Picture: THINKSTOCK
Picture: THINKSTOCK

KENYA and South Africa have agreed to vote as a bloc during the Convention on International Trade in Endangered Species of Wild Fauna and Flora (Cites) conference in Bangkok next month.

The two countries are fast-tracking their co-operation in wildlife management matters as poachers expand the killing of elephants and rhinos to supply markets in Asia.

Kenya has been able to grow its rhino herd from 300 in the early 1990s to the estimated 700 rhinos now. Last year, South Africa lost 668 rhinos to poachers, about the entire population of rhinos in Kenya, according to the World Wildlife Fund.

A delegation from South Africa’s Department of Environmental Affairs has been in Kenya since late last week on an official working visit for final discussions on the proposed areas of co-operation, said the director of Kenya Wildlife Service, William Kiprono.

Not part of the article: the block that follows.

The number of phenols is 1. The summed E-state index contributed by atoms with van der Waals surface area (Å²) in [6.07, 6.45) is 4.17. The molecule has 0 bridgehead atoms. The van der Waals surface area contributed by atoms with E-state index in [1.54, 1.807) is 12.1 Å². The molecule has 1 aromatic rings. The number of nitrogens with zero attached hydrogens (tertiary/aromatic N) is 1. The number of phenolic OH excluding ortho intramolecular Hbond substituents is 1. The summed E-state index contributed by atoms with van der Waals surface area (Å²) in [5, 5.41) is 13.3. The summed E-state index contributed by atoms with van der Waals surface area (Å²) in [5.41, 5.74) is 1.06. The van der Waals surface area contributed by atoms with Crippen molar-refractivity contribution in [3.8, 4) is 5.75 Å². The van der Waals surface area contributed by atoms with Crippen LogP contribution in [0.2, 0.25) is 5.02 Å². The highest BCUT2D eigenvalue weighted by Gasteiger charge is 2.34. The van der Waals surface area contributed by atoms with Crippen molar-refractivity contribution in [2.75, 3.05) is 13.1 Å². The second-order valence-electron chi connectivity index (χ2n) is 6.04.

The head of the South African delegation, Moscow Marumo, said a lot of ground had been covered. "We are confident that South Africa and Kenya will speak with one voice during the upcoming Cites conference in Bangkok."

Kenya has proposed five amendments to international wildlife conservation treaties in the wake of increased poaching of elephants, rhinos and cheetahs.

Kenya proposes that only white rhinoceros from Swaziland and South Africa should be allowed to participate in international trade in live animals. All other species of rhinoceros should be included in Appendix I, which lists species of animals and plants that are threatened with extinction.

Kenya has proposed that no application for ivory trade will be submitted during the life of the existing moratorium, which ends in 2017. The proposal is jointly submitted with Burkina Faso, Eritrea, Togo and Mali.

The European Union supports the proposal on ivory trade.

Kenya and Tanzania further propose that a plant known as East African Sandlewood be included in Appendix II, which lists species that are not necessarily threatened with extinction, but that may become so unless trade is closely controlled.

East African Sandlewood has recently entered the international market as a substitute for the traditional sandalwood oil sourced from Asia and Australia.